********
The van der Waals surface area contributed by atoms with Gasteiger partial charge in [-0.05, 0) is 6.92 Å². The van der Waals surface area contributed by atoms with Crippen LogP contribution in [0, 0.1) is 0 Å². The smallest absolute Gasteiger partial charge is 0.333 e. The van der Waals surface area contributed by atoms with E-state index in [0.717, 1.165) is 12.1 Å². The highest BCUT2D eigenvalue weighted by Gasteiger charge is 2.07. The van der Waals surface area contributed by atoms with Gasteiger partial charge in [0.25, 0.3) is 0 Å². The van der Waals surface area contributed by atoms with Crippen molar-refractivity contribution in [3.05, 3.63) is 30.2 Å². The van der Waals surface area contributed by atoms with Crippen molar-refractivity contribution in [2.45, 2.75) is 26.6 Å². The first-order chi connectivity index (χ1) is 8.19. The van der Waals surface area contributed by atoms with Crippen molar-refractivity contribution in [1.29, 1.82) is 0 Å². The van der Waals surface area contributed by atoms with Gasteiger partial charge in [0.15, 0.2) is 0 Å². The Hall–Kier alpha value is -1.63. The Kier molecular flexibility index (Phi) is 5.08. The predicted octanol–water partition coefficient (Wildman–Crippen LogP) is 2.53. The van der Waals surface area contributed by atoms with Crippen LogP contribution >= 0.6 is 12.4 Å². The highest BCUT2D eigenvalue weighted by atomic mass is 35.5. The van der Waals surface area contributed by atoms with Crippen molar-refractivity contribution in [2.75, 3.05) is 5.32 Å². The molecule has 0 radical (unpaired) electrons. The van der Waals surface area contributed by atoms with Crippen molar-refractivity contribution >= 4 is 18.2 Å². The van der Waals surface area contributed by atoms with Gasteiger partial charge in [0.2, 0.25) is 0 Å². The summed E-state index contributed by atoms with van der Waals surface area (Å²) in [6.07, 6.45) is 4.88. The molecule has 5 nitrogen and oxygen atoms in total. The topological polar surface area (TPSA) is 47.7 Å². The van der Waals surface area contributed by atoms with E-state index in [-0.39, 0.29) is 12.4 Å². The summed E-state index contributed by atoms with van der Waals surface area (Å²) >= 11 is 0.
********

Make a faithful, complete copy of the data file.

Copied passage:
The van der Waals surface area contributed by atoms with Gasteiger partial charge in [-0.05, 0) is 6.92 Å². The van der Waals surface area contributed by atoms with Crippen LogP contribution in [0, 0.1) is 0 Å². The smallest absolute Gasteiger partial charge is 0.333 e. The van der Waals surface area contributed by atoms with E-state index in [0.717, 1.165) is 12.1 Å². The highest BCUT2D eigenvalue weighted by Gasteiger charge is 2.07. The van der Waals surface area contributed by atoms with Gasteiger partial charge in [0.25, 0.3) is 0 Å². The van der Waals surface area contributed by atoms with Crippen molar-refractivity contribution in [3.05, 3.63) is 30.2 Å². The van der Waals surface area contributed by atoms with Crippen molar-refractivity contribution in [2.45, 2.75) is 26.6 Å². The first-order chi connectivity index (χ1) is 8.19. The van der Waals surface area contributed by atoms with Crippen molar-refractivity contribution in [1.29, 1.82) is 0 Å². The van der Waals surface area contributed by atoms with Gasteiger partial charge in [0.15, 0.2) is 0 Å². The Hall–Kier alpha value is -1.63. The Kier molecular flexibility index (Phi) is 5.08. The predicted octanol–water partition coefficient (Wildman–Crippen LogP) is 2.53. The van der Waals surface area contributed by atoms with Crippen LogP contribution >= 0.6 is 12.4 Å². The highest BCUT2D eigenvalue weighted by atomic mass is 35.5. The van der Waals surface area contributed by atoms with Crippen molar-refractivity contribution in [2.75, 3.05) is 5.32 Å². The molecule has 0 radical (unpaired) electrons. The van der Waals surface area contributed by atoms with Crippen molar-refractivity contribution >= 4 is 18.2 Å². The van der Waals surface area contributed by atoms with Gasteiger partial charge in [0.2, 0.25) is 0 Å². The summed E-state index contributed by atoms with van der Waals surface area (Å²) in [6.07, 6.45) is 4.88. The molecule has 5 nitrogen and oxygen atoms in total. The topological polar surface area (TPSA) is 47.7 Å². The van der Waals surface area contributed by atoms with E-state index in [-0.39, 0.29) is 12.4 Å². The summed E-state index contributed by atoms with van der Waals surface area (Å²) >= 11 is 0.